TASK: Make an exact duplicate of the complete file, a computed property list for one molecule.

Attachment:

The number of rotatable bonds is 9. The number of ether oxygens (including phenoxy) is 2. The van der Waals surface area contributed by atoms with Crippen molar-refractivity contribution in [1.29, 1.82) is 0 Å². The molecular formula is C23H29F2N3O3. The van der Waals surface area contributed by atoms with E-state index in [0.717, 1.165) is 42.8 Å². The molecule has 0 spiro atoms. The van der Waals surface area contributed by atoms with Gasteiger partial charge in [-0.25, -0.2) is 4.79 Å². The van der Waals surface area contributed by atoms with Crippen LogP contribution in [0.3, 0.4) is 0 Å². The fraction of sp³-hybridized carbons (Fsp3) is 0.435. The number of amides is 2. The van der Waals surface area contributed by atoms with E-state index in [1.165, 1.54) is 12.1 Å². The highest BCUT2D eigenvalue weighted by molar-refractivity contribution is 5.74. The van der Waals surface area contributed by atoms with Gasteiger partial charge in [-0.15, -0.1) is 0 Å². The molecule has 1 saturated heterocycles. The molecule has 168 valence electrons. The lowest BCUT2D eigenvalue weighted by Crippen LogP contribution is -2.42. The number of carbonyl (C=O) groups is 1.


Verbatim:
The number of rotatable bonds is 9. The number of ether oxygens (including phenoxy) is 2. The van der Waals surface area contributed by atoms with Crippen molar-refractivity contribution in [1.29, 1.82) is 0 Å². The molecular formula is C23H29F2N3O3. The van der Waals surface area contributed by atoms with E-state index in [0.717, 1.165) is 42.8 Å². The molecule has 0 spiro atoms. The van der Waals surface area contributed by atoms with Gasteiger partial charge in [-0.25, -0.2) is 4.79 Å². The van der Waals surface area contributed by atoms with Crippen LogP contribution in [0.3, 0.4) is 0 Å². The fraction of sp³-hybridized carbons (Fsp3) is 0.435. The number of amides is 2. The van der Waals surface area contributed by atoms with E-state index in [1.165, 1.54) is 12.1 Å². The highest BCUT2D eigenvalue weighted by molar-refractivity contribution is 5.74. The van der Waals surface area contributed by atoms with Gasteiger partial charge in [-0.15, -0.1) is 0 Å². The molecule has 1 saturated heterocycles. The molecule has 168 valence electrons. The lowest BCUT2D eigenvalue weighted by Crippen LogP contribution is -2.42. The number of carbonyl (C=O) groups is 1.